If ever there was a need for a combative, principled workers’ movement, it’s now—which makes SEIU’s assault on UHW that more tragic and its telling that more crucial. Cal Winslow’s groundbreaking account of this epic battle for the soul of trade unionism is indispensible reading for those who believe an injury to one is an injury to all.

—Sasha Lilley, author of Capital and Its Discontents

The health care workers of California have a terrific tribune in Cal Winslow who has told their bottom-up struggle against the top-down bullying arrogance of the SEIU. Against its might, money, and size the health care workers merely bring solidarity, endurance, and their humble numbers. Moreover, the nurses in standing up for themselves against the Goliath have entered the national health care debate and thus stand up for all. Our health is in their tender, strong hands, so is our labor movement, and our democracy to come. Here is their story! Read it and stand with them shoulder-to-shoulder!

—Peter Linebaugh, author of Magna Carta Manifesto

As he provides readers with a front-row seat to the most important struggle inside the union movement, Cal Winslow shows us how union democracy equals worker power, and how rank-and-file volunteers (NUHW) can win against hundreds of so-called warriors (paid staff) and the leadership of a corporatist juggernaut called SEIU. Selfless acts of courage by these volunteers inspires solidarity between union and non-union sections of the U.S. working class to fight for democracy within unions and create a more democratic society overall.

—Fernando Gapasin , union activist and labor educator, co-author of Solidarity Divided: The Crisis in Organized Labor and a New Path Toward Social Justice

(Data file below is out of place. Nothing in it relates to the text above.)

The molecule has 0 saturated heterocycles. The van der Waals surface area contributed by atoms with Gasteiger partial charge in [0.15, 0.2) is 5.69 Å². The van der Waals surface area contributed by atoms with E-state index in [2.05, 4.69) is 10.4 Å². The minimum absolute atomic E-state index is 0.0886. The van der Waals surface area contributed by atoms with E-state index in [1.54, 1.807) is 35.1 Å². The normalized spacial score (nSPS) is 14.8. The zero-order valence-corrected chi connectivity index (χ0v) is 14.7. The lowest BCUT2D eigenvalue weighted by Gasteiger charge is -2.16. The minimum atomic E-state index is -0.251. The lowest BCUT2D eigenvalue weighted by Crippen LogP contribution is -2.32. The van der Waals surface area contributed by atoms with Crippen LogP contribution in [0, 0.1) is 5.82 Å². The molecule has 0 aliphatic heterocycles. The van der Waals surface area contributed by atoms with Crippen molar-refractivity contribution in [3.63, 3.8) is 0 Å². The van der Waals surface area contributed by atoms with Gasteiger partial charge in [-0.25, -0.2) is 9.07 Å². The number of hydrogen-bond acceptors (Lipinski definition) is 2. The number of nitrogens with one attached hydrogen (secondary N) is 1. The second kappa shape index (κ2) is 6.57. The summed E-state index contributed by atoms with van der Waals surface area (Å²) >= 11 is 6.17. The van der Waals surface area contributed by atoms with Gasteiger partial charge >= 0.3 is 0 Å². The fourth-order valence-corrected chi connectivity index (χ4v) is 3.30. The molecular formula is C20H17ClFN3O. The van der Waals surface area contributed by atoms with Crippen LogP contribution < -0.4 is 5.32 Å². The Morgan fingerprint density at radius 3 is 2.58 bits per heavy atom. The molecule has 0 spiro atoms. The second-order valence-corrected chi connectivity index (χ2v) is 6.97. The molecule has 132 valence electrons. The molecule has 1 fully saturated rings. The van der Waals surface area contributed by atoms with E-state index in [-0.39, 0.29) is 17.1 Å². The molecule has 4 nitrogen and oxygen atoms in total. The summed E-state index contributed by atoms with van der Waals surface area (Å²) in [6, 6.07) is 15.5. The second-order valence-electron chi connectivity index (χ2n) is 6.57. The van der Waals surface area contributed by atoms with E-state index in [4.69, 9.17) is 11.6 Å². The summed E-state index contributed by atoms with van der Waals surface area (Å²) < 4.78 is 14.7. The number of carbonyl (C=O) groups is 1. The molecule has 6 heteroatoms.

Cal’s writing reminds us what’s at stake is larger than our struggle. If unions are truly to be for and about workers, we have to recreate what was lost. Our union improved workers’ lives by empowering us to lead the way. Thank you, Cal, for amplifying our voices and for clarifying why our efforts matter.

—Amy Thigpen, M.S.W. Kaiser-Fremont medical social worker and fired steward and treasurer of the Medical Social Work Chapter, SEIU-UHW

Strange tales from the gothic wing of the capitalist health industry, complete with vampires and leeches. In this instant classic of journalism from below, one of the pioneers of radical social history reports on remarkable signs of life in the morbid body of American labor.

—Iain Boal, historian of the commons

This little book tells a big story with huge implications—for working people and for democracy. Will the future be handed down from on high, or will it come from the bottom up? In this clear and forthright account of grim developments that have led to the birth of the fledgling NUHW union, Cal Winslow provides the very recent history of a tragic labor debacle that could foreshadow a reinvigorated labor movement from the grassroots. While documenting some morbid events, the message is well-grounded and transcendent: Don’t mourn, organize.

—Norman Solomon, author of War Made Easy: How Presidents and Pundits Keep Spinning Us to Death

There is no greater love in the labor movement than that of a truly member-driven union that accepts nothing less than a rock-solid, democratic foundation upon which to build. That, my sisters and brothers, is the pure definition of NUHW. And no one has captured its front-line struggle better then Cal Winslow. Thank you, my brother, for reporting it as it really happened and for sticking by us from the absolute very beginning.

—Mary Ellen García, fired UHW steward and fired UHW executive board member, Kaiser-Haywood

The question of democratic unionism is as pressing as ever. Winslow’s account of the struggles among healthcare workers strikes to the heart of what worker power can and should be. This is not simply a California story but a history of a struggle which drives a stake in the ground for social movement unionism. A compelling and important book.